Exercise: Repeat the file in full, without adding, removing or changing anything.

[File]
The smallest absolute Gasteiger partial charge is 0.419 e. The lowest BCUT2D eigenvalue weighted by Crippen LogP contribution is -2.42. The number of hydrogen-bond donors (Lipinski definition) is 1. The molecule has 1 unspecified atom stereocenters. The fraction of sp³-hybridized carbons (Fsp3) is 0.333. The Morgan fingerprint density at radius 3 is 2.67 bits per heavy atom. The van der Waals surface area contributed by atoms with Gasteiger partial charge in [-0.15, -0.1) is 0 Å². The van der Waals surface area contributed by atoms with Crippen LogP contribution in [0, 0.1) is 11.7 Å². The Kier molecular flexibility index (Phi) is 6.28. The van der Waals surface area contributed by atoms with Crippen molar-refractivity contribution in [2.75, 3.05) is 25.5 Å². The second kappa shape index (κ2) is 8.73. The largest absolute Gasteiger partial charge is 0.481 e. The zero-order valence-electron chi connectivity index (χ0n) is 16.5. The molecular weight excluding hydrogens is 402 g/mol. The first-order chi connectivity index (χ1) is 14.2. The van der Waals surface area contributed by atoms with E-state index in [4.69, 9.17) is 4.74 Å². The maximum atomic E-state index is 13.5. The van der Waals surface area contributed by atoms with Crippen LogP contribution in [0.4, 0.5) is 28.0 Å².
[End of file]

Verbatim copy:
The smallest absolute Gasteiger partial charge is 0.419 e. The lowest BCUT2D eigenvalue weighted by Crippen LogP contribution is -2.42. The number of hydrogen-bond donors (Lipinski definition) is 1. The molecule has 1 unspecified atom stereocenters. The fraction of sp³-hybridized carbons (Fsp3) is 0.333. The Morgan fingerprint density at radius 3 is 2.67 bits per heavy atom. The van der Waals surface area contributed by atoms with Gasteiger partial charge in [-0.15, -0.1) is 0 Å². The van der Waals surface area contributed by atoms with Crippen LogP contribution in [0, 0.1) is 11.7 Å². The Kier molecular flexibility index (Phi) is 6.28. The van der Waals surface area contributed by atoms with Crippen molar-refractivity contribution in [2.75, 3.05) is 25.5 Å². The second kappa shape index (κ2) is 8.73. The largest absolute Gasteiger partial charge is 0.481 e. The zero-order valence-electron chi connectivity index (χ0n) is 16.5. The molecular weight excluding hydrogens is 402 g/mol. The first-order chi connectivity index (χ1) is 14.2. The van der Waals surface area contributed by atoms with E-state index in [4.69, 9.17) is 4.74 Å². The maximum atomic E-state index is 13.5. The van der Waals surface area contributed by atoms with Crippen LogP contribution in [0.4, 0.5) is 28.0 Å².